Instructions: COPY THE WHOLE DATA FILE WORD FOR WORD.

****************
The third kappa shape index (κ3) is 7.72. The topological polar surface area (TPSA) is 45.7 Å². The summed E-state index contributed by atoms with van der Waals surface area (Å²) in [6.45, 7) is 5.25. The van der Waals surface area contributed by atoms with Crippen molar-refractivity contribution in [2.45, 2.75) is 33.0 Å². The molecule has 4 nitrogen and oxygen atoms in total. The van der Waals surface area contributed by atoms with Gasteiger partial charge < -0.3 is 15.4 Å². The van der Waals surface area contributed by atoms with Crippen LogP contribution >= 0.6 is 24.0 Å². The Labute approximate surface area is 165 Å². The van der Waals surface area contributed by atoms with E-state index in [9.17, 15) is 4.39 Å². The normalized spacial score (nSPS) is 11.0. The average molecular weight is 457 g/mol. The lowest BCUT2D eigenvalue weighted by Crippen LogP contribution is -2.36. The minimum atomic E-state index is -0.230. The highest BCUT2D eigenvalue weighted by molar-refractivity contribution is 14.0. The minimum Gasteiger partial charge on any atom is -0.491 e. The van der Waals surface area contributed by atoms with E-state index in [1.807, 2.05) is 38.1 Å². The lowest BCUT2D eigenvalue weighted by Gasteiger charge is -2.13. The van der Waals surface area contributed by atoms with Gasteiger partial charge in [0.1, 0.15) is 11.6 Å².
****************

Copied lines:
The third kappa shape index (κ3) is 7.72. The topological polar surface area (TPSA) is 45.7 Å². The summed E-state index contributed by atoms with van der Waals surface area (Å²) in [6.45, 7) is 5.25. The van der Waals surface area contributed by atoms with Crippen molar-refractivity contribution in [2.45, 2.75) is 33.0 Å². The molecule has 4 nitrogen and oxygen atoms in total. The van der Waals surface area contributed by atoms with Gasteiger partial charge < -0.3 is 15.4 Å². The van der Waals surface area contributed by atoms with Crippen LogP contribution >= 0.6 is 24.0 Å². The Labute approximate surface area is 165 Å². The van der Waals surface area contributed by atoms with E-state index in [9.17, 15) is 4.39 Å². The normalized spacial score (nSPS) is 11.0. The average molecular weight is 457 g/mol. The lowest BCUT2D eigenvalue weighted by Crippen LogP contribution is -2.36. The minimum atomic E-state index is -0.230. The highest BCUT2D eigenvalue weighted by molar-refractivity contribution is 14.0. The minimum Gasteiger partial charge on any atom is -0.491 e. The van der Waals surface area contributed by atoms with E-state index in [1.807, 2.05) is 38.1 Å². The lowest BCUT2D eigenvalue weighted by Gasteiger charge is -2.13. The van der Waals surface area contributed by atoms with Gasteiger partial charge in [0.1, 0.15) is 11.6 Å².